GENEVA (Reuters) – A U.S.-backed Uyghur photo exhibit of dozens of people who are missing or alleged to be held in Chinese-run camps in Xinjiang, China opened in Switzerland on Thursday amid high tensions over human rights between Beijing and Washington.
The “Wall of the Disappeared” which also features interviews with camp survivors about alleged forced sterilisation stands outside the United Nations in Geneva where a month-long session of the Human Rights Council opened this week.
“It was important for us to bring faces to represent the statistics,” said Zumretay Arkin whose uncle is featured in the exhibit. “It’s easier to forget about numbers but if people see faces, we hope they will grasp the urgency of the situation.”
Rights groups estimate one million Uyghurs and other ethnic minorities have been interned in camps that China describes as vocational training centres to combat religious extremism.
The United States gave a financial grant for the exhibit which will later travel to Brussels and Berlin, the World Uyghur Congress told Reuters. Earlier this week, the U.S. mission in Geneva displayed it at a diplomatic reception, according to sources who attended.
“We are committed to placing human rights at the center of our China policy, and we will continue to highlight the grave human rights abuses we see the PRC committing across China, in Xinjiang, Tibet, Hong Kong, and elsewhere,” a U.S. mission spokesperson said.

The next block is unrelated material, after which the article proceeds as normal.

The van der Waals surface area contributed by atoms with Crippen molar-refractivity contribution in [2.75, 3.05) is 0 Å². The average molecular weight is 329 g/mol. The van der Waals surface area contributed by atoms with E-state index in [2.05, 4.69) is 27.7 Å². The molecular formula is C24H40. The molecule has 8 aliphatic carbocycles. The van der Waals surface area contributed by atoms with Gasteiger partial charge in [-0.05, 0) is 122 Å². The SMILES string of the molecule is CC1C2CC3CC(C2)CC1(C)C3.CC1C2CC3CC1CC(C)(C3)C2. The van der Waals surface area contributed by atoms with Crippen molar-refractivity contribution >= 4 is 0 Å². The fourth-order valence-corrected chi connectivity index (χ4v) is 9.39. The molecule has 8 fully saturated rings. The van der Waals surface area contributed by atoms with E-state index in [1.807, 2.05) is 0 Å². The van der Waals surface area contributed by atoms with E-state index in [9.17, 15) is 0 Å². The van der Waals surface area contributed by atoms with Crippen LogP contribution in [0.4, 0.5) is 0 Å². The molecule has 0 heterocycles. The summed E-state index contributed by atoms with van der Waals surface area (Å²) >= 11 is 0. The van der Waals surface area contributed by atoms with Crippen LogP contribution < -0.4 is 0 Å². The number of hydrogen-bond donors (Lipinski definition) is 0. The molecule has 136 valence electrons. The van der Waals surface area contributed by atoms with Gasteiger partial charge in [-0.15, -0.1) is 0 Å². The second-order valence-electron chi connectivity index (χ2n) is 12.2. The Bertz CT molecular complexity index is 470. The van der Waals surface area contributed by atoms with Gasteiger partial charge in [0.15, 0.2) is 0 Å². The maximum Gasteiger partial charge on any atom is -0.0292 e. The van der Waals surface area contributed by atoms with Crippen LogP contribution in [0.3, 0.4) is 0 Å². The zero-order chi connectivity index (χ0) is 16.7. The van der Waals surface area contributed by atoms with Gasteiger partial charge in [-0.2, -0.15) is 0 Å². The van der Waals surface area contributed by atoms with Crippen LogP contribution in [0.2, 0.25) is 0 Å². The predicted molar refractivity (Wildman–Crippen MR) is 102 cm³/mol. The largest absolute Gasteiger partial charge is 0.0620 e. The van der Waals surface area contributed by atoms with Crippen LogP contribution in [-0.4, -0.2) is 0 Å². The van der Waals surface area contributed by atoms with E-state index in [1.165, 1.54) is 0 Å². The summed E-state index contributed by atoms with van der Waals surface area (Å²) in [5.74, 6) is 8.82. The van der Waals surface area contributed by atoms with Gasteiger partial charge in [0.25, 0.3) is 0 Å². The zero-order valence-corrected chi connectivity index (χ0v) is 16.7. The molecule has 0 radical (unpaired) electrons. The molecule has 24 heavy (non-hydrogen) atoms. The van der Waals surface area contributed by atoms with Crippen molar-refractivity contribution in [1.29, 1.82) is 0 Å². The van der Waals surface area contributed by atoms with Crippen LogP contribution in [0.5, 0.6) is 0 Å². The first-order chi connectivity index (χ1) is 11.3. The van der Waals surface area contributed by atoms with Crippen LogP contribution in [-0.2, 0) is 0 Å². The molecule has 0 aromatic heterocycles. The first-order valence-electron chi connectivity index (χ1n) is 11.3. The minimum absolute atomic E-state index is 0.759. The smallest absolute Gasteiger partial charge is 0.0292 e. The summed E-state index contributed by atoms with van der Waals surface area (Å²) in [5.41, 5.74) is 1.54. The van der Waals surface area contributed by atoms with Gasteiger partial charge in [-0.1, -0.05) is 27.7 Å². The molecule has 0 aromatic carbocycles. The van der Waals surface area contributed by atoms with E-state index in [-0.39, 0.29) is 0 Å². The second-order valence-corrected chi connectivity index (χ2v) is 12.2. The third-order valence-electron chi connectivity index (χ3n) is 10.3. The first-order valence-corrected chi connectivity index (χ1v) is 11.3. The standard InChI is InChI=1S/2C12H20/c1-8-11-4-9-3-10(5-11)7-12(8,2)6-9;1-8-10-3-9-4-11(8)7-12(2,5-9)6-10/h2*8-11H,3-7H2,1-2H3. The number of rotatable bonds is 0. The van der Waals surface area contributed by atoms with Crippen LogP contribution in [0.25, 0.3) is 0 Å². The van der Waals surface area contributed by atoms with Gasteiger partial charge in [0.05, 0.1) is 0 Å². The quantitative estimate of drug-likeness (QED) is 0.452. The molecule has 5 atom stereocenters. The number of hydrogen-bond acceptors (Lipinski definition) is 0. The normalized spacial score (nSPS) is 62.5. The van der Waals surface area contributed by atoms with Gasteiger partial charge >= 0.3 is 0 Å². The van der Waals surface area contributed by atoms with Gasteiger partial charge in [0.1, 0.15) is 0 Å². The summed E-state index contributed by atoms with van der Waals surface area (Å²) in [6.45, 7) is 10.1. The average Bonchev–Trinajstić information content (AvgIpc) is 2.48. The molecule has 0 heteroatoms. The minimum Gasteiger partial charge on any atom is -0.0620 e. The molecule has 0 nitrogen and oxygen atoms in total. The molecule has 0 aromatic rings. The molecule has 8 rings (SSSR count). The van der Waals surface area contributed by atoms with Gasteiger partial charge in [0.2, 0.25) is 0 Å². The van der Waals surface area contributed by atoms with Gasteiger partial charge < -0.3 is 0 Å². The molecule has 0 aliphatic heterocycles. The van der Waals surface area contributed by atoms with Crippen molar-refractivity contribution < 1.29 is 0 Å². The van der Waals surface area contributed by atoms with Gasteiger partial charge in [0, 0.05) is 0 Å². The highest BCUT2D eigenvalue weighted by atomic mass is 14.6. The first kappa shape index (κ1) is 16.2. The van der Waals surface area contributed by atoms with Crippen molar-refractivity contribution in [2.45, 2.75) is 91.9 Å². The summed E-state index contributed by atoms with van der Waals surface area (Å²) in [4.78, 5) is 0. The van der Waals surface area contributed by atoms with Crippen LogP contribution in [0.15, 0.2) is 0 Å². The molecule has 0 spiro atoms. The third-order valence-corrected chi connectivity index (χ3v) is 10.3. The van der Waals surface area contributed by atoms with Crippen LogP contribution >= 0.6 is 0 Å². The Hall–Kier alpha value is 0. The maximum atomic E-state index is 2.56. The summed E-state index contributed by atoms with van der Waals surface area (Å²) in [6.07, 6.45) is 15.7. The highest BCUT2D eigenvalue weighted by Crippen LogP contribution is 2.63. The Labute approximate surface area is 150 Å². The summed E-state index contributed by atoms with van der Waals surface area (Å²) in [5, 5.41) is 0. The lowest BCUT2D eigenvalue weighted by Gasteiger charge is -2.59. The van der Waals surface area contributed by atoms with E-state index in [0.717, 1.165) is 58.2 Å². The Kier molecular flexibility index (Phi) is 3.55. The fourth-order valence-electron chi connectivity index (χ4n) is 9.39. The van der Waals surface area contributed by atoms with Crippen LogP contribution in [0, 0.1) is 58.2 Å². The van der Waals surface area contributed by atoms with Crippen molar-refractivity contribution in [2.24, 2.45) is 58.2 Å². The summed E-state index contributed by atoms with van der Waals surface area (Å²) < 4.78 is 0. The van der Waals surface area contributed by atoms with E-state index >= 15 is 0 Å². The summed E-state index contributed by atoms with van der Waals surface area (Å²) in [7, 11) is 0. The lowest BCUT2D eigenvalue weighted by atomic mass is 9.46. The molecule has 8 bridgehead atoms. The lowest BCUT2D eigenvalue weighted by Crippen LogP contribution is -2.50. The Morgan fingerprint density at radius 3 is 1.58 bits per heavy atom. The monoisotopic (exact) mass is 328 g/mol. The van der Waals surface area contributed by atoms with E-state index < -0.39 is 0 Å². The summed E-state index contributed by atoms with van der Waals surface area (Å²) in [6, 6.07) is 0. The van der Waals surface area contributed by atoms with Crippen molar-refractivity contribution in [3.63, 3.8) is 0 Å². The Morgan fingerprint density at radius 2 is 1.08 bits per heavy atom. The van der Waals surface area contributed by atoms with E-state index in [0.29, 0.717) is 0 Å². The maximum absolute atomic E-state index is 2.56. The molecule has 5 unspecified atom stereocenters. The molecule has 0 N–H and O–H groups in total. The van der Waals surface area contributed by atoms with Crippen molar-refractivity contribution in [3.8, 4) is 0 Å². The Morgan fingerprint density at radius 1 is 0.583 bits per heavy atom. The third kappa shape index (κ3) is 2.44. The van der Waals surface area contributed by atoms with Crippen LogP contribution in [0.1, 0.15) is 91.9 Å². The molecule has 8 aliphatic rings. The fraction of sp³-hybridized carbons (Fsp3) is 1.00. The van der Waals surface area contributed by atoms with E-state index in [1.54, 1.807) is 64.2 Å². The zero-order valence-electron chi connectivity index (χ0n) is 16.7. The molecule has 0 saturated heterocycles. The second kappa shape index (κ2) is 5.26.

China said that the human rights situation in Xinjiang was “pretty good”. “The attempt of some forces to pursue their political agenda by slandering China are doomed to failure,” a mission spokesperson added.
China urged other member states not to attend an event earlier this year on the repression of Uyghurs organised by Germany, the United States and Britain calling it an insult.
Exchanges between China and the United States have become increasingly barbed at the 47-member Council in Geneva this year, with China having regained a seat and Washington seeking election to the forum which former President Donald Trump quit.
This week, China’s envoy Jiang Duan accused Washington of having committed “genocide” against Native Americans and of “systemic racism” in a sweeping speech.
“There is a difference between countries that have confronted immoral acts in the past, and sought to improve, and countries that are committing crimes against humanity in the present,” the U.S. envoy Benjamin Moeling said in response.
The top United Nations rights official Michelle Bachelet this week raised Xinjiang in her opening speech, lamenting that efforts to gain access to investigate reports of serious violations against Muslim Uyghurs had not succeeded.
(Reporting by Emma Farge; Editing by Emelia Sithole-Matarise)